Public Art, Oh My!
Apr 26, 2014 10:00 amA visit to Governors Island this summer will offer up a healthy dose of new public art! The Trust announced that works by Mark Handforth and Susan Philipsz, the two inaugural artists of the new Governors Island public art program Art CommissionsGI, will be on view to the public beginning on May 24th. Leslie Koch, President of the Trust, said of the new program, “Art CommissionsGI builds on the Island’s reputation as a place that welcomes all forms of artistic expression to be enjoyed by New Yorkers.” Art CommisionsGI, curated by Tom Eccles the Executive Director of Bard College’s Center for Curatorial Studies, aims to select artists whose work respond to the Island’s unique vantage point on the Harbor and Statue of Liberty, its landmark and newly designed landscapes, its chapters of history and its nascent democratic culture.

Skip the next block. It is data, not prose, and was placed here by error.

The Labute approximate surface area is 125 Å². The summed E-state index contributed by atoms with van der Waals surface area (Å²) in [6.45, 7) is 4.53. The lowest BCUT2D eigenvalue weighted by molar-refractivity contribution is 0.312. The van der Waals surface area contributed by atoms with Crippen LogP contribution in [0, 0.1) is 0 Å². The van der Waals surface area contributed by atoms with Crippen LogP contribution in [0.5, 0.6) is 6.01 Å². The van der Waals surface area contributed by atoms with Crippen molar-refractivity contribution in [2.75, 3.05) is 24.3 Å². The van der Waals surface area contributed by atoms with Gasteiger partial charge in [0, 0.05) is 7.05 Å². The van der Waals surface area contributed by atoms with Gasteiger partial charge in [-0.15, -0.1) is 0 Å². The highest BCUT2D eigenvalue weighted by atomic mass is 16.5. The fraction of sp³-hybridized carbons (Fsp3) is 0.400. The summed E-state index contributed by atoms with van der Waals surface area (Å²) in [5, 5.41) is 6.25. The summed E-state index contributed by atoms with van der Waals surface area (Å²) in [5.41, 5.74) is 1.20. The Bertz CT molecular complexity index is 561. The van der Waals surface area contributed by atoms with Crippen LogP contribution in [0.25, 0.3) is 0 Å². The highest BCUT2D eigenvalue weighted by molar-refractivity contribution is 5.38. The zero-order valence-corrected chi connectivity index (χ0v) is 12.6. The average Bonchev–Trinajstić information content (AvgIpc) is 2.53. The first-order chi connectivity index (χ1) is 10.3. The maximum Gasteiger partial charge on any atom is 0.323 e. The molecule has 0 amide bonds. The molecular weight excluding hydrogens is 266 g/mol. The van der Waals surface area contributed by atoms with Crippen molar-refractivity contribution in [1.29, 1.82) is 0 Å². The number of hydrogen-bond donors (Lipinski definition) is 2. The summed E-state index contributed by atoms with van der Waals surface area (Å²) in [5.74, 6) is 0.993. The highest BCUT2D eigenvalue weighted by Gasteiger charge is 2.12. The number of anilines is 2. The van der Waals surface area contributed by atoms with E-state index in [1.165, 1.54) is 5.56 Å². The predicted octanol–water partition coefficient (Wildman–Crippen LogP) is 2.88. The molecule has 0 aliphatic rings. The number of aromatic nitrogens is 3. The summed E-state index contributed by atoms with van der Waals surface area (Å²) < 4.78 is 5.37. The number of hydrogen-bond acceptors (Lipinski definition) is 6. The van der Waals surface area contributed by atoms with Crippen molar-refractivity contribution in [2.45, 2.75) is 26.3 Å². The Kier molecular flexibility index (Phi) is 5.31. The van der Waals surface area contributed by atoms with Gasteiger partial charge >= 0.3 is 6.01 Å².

Mark Handforth’s playful exhibition, titled “Sidewalk Island”, beautifully situates the artists work in the landscape of Governors Island and its new park and public spaces. Handforth’s trademark manipulation and distortion of street-level and everyday items are seen in the four totem-like works he created for Governors Island. “Painted Phone,” the focal point of the exhibition, is placed at the entrance of the 30 acres of new park. A thirty feet tall bronze tree with lopped off limbs cradles a blue phone in the v-shape of its branches, as if casually holding a cigar in its fingers. The anthropomorphic phone mimics the regalness and verticality of Lady Liberty in the distance, while the vivid blue of the phone blends into the skies above.
Susan Philipsz looks to the military history of Governors Island for inspiration. Her piece titled, “Day is Done,” is a large-scale instrumental ‘call and response’ sound installation that spans the new park at Liggett Terrace and Yankee Pier. The work takes the four notes that make up the military bugle call Taps and seperates them into two groups of four speakers located in Liggett Terrace and Yankee Pier. The speakers call out to each other across the Island and become recognizable depending on where the listener stands. The work is played every day at 6pm. Setting the work against the evening is both a reminder that ‘day is done’ and that it’s time to leave, but also adds an element of melancholy to the work as it can be experienced both on the Island and from the ferry leaving the Island behind.